Every so often, some manufacturer announces their latest attempt at “revolutionizing” or improving upon the standard input device. I’m talking about mice and keyboards. It can be a very bold and complicated gamble. In the end, basic is generally better.
But then sometimes there is that one product that is so different, yet works so well, that it creates a class of its own. Prepare for one-handed typing.
Design & Connectivity
Upon pulling the TekGear Twiddler 3 keyboard out of the package, I couldn’t help but think back to some fond memories of playing Suikoden with a one-handed Sony Playstation controller (the original was eventually discontinued). Those were some good, good times. Two thoughts came to mind as I cradled the Twiddler 3 in my hand: “I kind of like the way it feels” and “what have I gotten myself in to?!”
This is not your average keyboard. The bottom of the Twiddler 3 hosts an array of keys and colors. Think of it as 12 letter/symbol keys that do triple & quadruple duty when paired with the ‘function’ color squares. I swear, it makes more sense once you start using it.
The top features an additional four keys and a thumb switch for mousing. There’s a power button and micro USB port on the bottom, and that’s about it. It’s pretty simple.
Despite the initial foreign feel, the shape and material of the Twiddler 3 makes it pretty comfortable to hold. It’s smooth, lightweight, and easy to handle in either hand. If you want to get real crazy, you’ll learn to use it with both hands.
The included strap lets users secure this keyboard to their palm for positioning. And when you want to relax your fingers but not lose your place. This soft strap slides in one of the notches and gently fastens to the velcro at the bottom of the Twiddler 3.
Two things to keep in mind about the strap: it’s not really optional (unless you want to make things more difficult for yourself), and it only slides in one way. Just pay close attention to the direction you’re inserting with respect to the shape. But I feel that the strap makes effective twiddling possible. With the way fingers adjust to hit keys, I find it necessary to keep the device from falling out of place (especially as one learns).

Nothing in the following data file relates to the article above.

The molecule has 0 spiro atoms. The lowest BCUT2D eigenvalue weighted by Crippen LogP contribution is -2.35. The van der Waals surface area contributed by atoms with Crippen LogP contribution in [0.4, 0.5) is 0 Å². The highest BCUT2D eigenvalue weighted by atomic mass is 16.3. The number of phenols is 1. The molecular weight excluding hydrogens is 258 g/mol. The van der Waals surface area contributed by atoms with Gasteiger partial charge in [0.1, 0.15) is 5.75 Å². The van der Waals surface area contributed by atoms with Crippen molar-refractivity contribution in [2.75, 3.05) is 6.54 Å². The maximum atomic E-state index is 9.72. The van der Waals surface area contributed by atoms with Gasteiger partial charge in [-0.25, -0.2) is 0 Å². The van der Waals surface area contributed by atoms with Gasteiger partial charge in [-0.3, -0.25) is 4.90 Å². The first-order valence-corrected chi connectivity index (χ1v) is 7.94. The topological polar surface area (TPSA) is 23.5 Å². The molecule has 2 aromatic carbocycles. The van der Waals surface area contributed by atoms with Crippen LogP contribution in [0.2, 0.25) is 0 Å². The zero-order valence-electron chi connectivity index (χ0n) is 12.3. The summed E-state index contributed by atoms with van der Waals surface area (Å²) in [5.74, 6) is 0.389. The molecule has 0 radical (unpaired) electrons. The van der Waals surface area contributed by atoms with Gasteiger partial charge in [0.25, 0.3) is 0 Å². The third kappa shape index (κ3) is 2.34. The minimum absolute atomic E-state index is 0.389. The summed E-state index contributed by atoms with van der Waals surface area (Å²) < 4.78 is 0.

Just as any Bluetooth device, the Twiddler 3 pairs quickly, but does so only one at a time. Like most keyboards. If you want to switch between a smartphone and laptop, you have to connect manually (or power cycle) each time.
Aside from the Twiddler 3, charge cable, and velcro hand strap, the box is empty. Instructions? All that is explained and learned through the Twiddler typing tutor on the home site. Although natural exploration of this keyboard starts to make sense to a new user, the added direction and training really does help a lot
In order to become adept with the Twiddler 3, it’s going to take equal parts physical and mental practice. Much like the playing of an instrument. Those who have experience with curling their fingers quickly (e.g. guitar, bass, ukulele, mandolin, etc.) are more likely to learn the Twiddler 3’s ‘chords’ faster. My years of piano playing weren’t able to help much in the physical learning department, since fingers spread and dance more than curl. Strangely, I find myself more adept with the Twiddler 3 in my left hand even though I’m right-handed.
When it comes to memorization, it’s like learning to use a keyboard all over again. Or maybe reading sheet music. Remember your first [keyboard] venture, with index fingers hunting and pecking? It’ll feel a little like that at the start until you start to remember key locations by heart and touch. Thankfully, the middle column of keys have a tiny nub to help figure where your fingers are at without looking. Unfortunately, I consider it a little too small.
You’re going to need to find that sweet spot of holding, where all your fingers (pinky especially) can reach. Unlike a keyboard that sits in a fixed position, unmoving, the Twiddler 3 can shift in your hand unless you have a solid grip. Don’t forget. Also unlike a standard keyboard that has letters appear upon the press, the Twiddler 3 does so upon release. So when you have to hit a chord to create letters with the Twiddler, you can take your time to find the required pair or trio before letting go. And that’s how you make words with four fingers, a thumb, and 14 keys.